What is your educational background?
EP: I attended St. Vincent Ferrer in River Forest before attending Fenwick and graduating in 2007. I went on to the University of Pennsylvania in Philadelphia, where I first earned a bachelor of arts in health and societies with a concentration in infectious disease, then a master of social work degree. I am currently working on a master of public health degree with a concentration in social epidemiology at DePaul University.
What did you do prior to becoming a teacher at Fenwick?
EP: After graduating with my master’s in social work, I was working as a hospice care social worker supporting patients and families through the death, dying and bereavement process. I later moved to St. Louis, where I worked as an in-home child and family therapist and case worker for children with severe psychiatric illnesses. During my first few years as a teacher at Fenwick, I worked as a dog trainer as my ‘side hustle.’
What are you currently reading for enjoyment?
EP: I just finished reading 5 Days at Memorial: Life and Death in a Storm-Ravaged Hospital by Sheri Fink. This book is non-fiction, detailing of the aftermath of Hurricane Katrina, and ranks as one of the best books I've ever read.
What interests do you pursue outside of the classroom?
EP: Outside of the classroom, my interests involve all things dogs, nature and adventure. I volunteer at One Tail at a Time dog rescue, travel to different hiking spots around the country, and hope to become solo certified in sky diving this summer.
To what teams and/or clubs did you belong as a student?
EP: As a student at Fenwick from 2003-2007, I was quite active in sports and not a whole lot else. I was a four-year runner for both the track and field and cross-country programs, a 4 year basketball player, and I played goalie my junior year for the soccer team. I was also a mention of National Honors Society.
Which clubs/sports/activities do you run at Fenwick?
EP: At Fenwick, I am co-director of the SHIELD freshmen mentoring program with Ms. Visteen (though she deserves all of the credit). I was formerly involved in the cross country, track and basketball programs as an assistant coach, but I have stepped away from those responsibilities while I pursue graduate school at night.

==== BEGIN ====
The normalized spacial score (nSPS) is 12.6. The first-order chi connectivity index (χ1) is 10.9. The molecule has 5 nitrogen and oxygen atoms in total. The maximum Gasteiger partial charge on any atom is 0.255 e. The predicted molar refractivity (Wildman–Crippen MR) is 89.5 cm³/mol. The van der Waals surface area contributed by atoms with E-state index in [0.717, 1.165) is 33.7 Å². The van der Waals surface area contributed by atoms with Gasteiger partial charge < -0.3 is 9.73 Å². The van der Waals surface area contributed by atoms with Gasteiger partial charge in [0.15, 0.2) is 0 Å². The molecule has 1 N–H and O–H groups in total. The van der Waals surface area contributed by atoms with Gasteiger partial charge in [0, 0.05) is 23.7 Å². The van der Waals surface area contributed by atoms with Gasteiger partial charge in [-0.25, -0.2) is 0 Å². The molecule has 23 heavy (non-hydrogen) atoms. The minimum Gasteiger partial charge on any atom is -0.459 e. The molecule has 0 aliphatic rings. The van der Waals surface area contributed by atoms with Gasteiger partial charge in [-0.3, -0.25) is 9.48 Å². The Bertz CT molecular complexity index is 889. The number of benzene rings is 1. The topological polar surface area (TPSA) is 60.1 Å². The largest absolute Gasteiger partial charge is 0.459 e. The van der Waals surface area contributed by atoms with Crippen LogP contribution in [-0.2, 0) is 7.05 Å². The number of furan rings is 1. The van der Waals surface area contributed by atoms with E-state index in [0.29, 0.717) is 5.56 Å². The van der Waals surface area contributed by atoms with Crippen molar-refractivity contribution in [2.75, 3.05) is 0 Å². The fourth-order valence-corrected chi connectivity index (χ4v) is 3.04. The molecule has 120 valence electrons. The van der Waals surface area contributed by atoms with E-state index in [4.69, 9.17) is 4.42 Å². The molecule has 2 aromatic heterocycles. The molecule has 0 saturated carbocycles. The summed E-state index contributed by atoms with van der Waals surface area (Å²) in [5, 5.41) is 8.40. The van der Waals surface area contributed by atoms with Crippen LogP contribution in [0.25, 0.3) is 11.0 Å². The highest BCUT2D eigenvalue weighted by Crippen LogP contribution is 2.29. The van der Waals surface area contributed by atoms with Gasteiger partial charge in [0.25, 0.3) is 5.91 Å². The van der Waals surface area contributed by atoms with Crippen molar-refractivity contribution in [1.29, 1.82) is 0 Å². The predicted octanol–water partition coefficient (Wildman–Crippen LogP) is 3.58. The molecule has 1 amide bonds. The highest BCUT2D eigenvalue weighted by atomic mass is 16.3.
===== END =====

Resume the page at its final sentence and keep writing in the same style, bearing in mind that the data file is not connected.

What quality/characteristic marks a Fenwick student?
EP: When people find out that I am a high school teacher, they immediately comment on how teaching high schoolers must be so difficult. I am quick to correct them. Fenwick students are the type to greet you in the hallway, say 'thank you' when they leave the classroom, and are genuinely good humans that offer daily reminders that there is hope for our future.
When did you decide to become a teacher, and why did you choose this field?
EP: I actually didn't decide to become a teacher. My path to Fenwick was a unique one. I was burnt out from my therapist work in Missouri and had decided to move back to Chicago. I bought a condo and was planning to look for a new social work position after I got settled. Mr. Groom had been a teacher of mine when I was a student at Fenwick. My dad (who also works at Fenwick) happened to mention to Mr. Groom that I was moving back to Chicago. Around the same time, a Fenwick Health teacher had resigned in the middle of the school year, and the second semester was about to begin. Mr. Groom called me and asked me to interview. I was later hired on a "temporary basis" for just the remainder of the school year... that was five years ago.
What personal strengths do you find especially helpful in your teaching?
EP: I think I inherited a small bit of my father's incredible story-telling ability. I utilize story telling frequently in my teaching as it helps demonstrate real world application of the content, generally peaks student interest, and makes the material more memorable. This often encourages students to share their own stories which not only builds application skills but more importantly builds connection in the classroom.
What challenges face students today?
EP: Distractions are one of the biggest challenges facing students. The accessibility of information and the extreme interconnectedness due to text messaging and social media provides an onslaught of distractions for students in a variety of different ways.